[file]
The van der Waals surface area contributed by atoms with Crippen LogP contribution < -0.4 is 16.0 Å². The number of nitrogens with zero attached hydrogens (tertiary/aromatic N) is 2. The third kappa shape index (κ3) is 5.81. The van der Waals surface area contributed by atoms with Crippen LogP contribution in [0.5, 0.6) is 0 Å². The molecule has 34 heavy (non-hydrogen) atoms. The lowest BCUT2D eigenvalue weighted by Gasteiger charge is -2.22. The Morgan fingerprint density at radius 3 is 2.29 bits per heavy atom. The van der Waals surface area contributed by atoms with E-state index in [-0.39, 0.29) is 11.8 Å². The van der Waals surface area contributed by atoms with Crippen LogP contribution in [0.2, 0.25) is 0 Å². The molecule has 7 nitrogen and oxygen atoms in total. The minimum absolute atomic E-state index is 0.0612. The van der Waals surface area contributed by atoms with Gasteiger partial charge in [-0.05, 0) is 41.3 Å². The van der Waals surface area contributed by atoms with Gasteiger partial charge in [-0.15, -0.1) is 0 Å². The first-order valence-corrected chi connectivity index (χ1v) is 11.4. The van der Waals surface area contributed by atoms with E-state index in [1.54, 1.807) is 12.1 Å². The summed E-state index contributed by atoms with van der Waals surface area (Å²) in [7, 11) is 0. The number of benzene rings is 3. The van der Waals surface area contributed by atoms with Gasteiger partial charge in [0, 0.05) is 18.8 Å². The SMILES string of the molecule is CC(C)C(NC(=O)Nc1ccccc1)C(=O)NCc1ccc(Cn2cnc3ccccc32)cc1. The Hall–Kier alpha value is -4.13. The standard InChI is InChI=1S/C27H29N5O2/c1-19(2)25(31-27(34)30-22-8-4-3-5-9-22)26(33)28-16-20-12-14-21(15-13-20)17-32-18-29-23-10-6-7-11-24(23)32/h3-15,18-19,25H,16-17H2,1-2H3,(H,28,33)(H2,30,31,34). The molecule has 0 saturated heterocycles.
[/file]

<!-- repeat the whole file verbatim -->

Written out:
The van der Waals surface area contributed by atoms with Crippen LogP contribution < -0.4 is 16.0 Å². The number of nitrogens with zero attached hydrogens (tertiary/aromatic N) is 2. The third kappa shape index (κ3) is 5.81. The van der Waals surface area contributed by atoms with Crippen LogP contribution in [0.5, 0.6) is 0 Å². The molecule has 34 heavy (non-hydrogen) atoms. The lowest BCUT2D eigenvalue weighted by Gasteiger charge is -2.22. The Morgan fingerprint density at radius 3 is 2.29 bits per heavy atom. The van der Waals surface area contributed by atoms with E-state index in [-0.39, 0.29) is 11.8 Å². The van der Waals surface area contributed by atoms with Crippen LogP contribution in [0.2, 0.25) is 0 Å². The molecule has 7 nitrogen and oxygen atoms in total. The minimum absolute atomic E-state index is 0.0612. The van der Waals surface area contributed by atoms with Gasteiger partial charge in [-0.05, 0) is 41.3 Å². The van der Waals surface area contributed by atoms with Gasteiger partial charge in [-0.15, -0.1) is 0 Å². The first-order valence-corrected chi connectivity index (χ1v) is 11.4. The van der Waals surface area contributed by atoms with E-state index in [1.54, 1.807) is 12.1 Å². The summed E-state index contributed by atoms with van der Waals surface area (Å²) in [7, 11) is 0. The number of benzene rings is 3. The van der Waals surface area contributed by atoms with Gasteiger partial charge in [0, 0.05) is 18.8 Å². The SMILES string of the molecule is CC(C)C(NC(=O)Nc1ccccc1)C(=O)NCc1ccc(Cn2cnc3ccccc32)cc1. The Hall–Kier alpha value is -4.13. The standard InChI is InChI=1S/C27H29N5O2/c1-19(2)25(31-27(34)30-22-8-4-3-5-9-22)26(33)28-16-20-12-14-21(15-13-20)17-32-18-29-23-10-6-7-11-24(23)32/h3-15,18-19,25H,16-17H2,1-2H3,(H,28,33)(H2,30,31,34). The molecule has 0 saturated heterocycles.